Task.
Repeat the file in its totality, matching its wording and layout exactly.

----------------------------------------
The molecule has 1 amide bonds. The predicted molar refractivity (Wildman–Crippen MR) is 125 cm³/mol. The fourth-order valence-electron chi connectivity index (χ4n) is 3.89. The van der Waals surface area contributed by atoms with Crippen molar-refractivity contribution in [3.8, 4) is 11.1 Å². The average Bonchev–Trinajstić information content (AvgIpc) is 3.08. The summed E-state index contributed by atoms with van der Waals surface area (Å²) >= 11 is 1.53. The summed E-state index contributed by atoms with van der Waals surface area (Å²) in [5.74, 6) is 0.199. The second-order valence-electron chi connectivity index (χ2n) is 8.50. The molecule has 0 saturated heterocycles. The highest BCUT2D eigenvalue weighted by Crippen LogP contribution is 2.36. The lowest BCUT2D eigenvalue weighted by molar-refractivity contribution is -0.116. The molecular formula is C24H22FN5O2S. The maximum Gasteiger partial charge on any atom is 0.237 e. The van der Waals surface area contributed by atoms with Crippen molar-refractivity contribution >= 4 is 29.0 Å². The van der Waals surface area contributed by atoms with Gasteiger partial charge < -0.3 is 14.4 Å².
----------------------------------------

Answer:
The molecule has 1 amide bonds. The predicted molar refractivity (Wildman–Crippen MR) is 125 cm³/mol. The fourth-order valence-electron chi connectivity index (χ4n) is 3.89. The van der Waals surface area contributed by atoms with Crippen molar-refractivity contribution in [3.8, 4) is 11.1 Å². The average Bonchev–Trinajstić information content (AvgIpc) is 3.08. The summed E-state index contributed by atoms with van der Waals surface area (Å²) >= 11 is 1.53. The summed E-state index contributed by atoms with van der Waals surface area (Å²) in [5.74, 6) is 0.199. The second-order valence-electron chi connectivity index (χ2n) is 8.50. The molecule has 0 saturated heterocycles. The highest BCUT2D eigenvalue weighted by Crippen LogP contribution is 2.36. The lowest BCUT2D eigenvalue weighted by molar-refractivity contribution is -0.116. The molecular formula is C24H22FN5O2S. The maximum Gasteiger partial charge on any atom is 0.237 e. The van der Waals surface area contributed by atoms with Crippen molar-refractivity contribution >= 4 is 29.0 Å². The van der Waals surface area contributed by atoms with Gasteiger partial charge < -0.3 is 14.4 Å².